in a post on my blog, i wrote some tales from my experiences as a sign-waver. i had another go on friday, waving labour signs in the morning and MMP signs in the afternoon. the morning session was great, but the afternoon one not so much.
we were at the corner of morrinsville rd & cambridge rd in hamilton, known by the burger king right on the corner and the big new world store behind that. i got quite a bit of positive support and of course, a few negative ones. mostly the negative stuff doesn't bother me. people have a right to express their dissension to a political statement after all. and if their expression of dissent involves a raised finger or a "f**k MMP", then so be it.
but i really did mind the middle-aged white male who yelled at me "are you the right person to be holding that?". the tone was offensive, but the implication much more so. he questioned my right to be holding an MMP sign on the basis of what? he doesn't know me from a bar of soap, so he was making that judgement solely on my physical appearance.
so basically, he's saying that because i'm a brown muslim woman, i don't have the right to express a political view on the electoral system of this country. that right is apparently to be restricted to people who look and sound like him. i didn't give him the response he deserved, but instead yelled out "absolutely! and we're going to win. have a nice weekend!"
i had a few other negative reactions but not too many. not surprising given the majority of people support MMP. but this is what i noticed. when i started the sign waving, there was an older white woman on the other side of the road, also waving an MMP sign. she left about 20 minutes before i did, and there was a noticeable increase in negative comments/reactions after she left.
this is something i'm having real difficulty in dealing with. and it manifests itself in so many small ways, a lot of which i can't speak about publicly. (well, i could but i'm not prepared to deal with the consequences or in some cases to breach confidentiality.) but they add up to a feeling of being unwanted, of not belonging. and i just can't pretend that it doesn't hurt. it does hurt, terribly.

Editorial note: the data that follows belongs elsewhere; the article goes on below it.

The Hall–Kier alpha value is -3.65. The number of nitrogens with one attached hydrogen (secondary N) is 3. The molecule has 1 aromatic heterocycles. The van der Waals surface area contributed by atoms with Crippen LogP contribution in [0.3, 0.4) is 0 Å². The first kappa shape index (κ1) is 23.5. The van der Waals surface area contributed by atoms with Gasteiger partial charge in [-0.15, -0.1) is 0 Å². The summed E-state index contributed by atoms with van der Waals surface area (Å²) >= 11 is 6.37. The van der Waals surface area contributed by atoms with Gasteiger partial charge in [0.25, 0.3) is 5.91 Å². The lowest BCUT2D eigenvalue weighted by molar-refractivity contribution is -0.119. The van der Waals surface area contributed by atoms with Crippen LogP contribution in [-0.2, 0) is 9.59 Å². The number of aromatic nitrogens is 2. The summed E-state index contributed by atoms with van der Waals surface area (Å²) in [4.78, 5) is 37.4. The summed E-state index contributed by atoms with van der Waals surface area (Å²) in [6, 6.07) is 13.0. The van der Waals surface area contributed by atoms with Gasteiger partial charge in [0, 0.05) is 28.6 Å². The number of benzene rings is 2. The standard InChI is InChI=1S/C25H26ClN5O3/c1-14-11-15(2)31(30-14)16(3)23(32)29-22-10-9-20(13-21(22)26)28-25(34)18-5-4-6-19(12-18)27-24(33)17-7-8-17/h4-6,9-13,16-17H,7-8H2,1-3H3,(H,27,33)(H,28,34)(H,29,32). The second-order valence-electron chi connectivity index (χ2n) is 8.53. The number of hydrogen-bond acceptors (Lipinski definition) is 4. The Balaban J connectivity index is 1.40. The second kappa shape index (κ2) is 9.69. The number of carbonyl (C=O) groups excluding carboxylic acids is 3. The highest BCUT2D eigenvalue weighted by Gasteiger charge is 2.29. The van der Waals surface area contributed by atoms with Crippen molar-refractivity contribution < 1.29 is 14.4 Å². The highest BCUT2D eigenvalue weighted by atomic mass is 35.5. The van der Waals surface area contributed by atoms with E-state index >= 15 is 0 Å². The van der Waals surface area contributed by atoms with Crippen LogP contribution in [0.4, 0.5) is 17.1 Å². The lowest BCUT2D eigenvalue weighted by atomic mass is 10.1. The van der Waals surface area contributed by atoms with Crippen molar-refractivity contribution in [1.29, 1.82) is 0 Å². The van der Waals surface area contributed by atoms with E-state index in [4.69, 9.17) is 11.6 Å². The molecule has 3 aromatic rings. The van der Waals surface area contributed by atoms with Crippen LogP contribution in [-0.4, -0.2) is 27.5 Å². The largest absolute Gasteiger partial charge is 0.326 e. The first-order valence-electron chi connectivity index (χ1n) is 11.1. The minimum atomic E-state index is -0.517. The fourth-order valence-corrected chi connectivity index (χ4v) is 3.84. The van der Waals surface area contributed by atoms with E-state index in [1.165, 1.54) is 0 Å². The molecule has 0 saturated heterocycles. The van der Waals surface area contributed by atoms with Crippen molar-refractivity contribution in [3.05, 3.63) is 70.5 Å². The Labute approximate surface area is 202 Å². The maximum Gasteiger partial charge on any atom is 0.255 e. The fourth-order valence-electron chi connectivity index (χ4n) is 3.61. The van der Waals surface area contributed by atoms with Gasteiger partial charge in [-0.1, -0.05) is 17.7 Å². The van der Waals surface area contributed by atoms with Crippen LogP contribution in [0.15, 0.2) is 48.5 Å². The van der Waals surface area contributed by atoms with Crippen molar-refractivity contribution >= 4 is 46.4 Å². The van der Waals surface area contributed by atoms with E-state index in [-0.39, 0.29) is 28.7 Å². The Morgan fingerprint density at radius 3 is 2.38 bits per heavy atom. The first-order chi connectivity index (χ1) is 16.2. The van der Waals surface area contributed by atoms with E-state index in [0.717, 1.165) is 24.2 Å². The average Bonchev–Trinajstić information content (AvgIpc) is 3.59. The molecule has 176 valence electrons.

even though i know that the majority don't feel this way. even though i know that the positive responses far outweighed the negative ones. knowing the logic of a situation doesn't always help.
here's something else. by far, the majority of negative responses were by white males, and they were generally in nice vehicles. this is no doubt because of the types of issues i've been advocating. MMP is something that benefits minority communities so they are less likely to respond negatively to it. labour policy is more likely to appeal to the less affluent. so it's probably no surprise that the pierced, the tatooed, the drivers of older & poorer looking cars, & even young brown males were giving me some pretty positive responses or no response at all.
so it wouldn't be fair to say that the more affluent people are, the less manners they tend to show. but it certainly did feel that way. maybe i should have tried waving paul goldsmith signs in the epsom electorate to see if i got a different reaction. or nz first signs in tauranga - actually, that sounds like a hilarious experiment which i could try in a year when they really look certain to lose.
i do want to reiterate what i said on my own blog: this stuff isn't going to stop me from participating in visible political activities. if anything, it shows that i need to be doing more of it, not less. the only problem is that it somehow is a huge drain on my energy. even though i try to not let it affect me, it does. there's only so much mental fortitude i can draw on.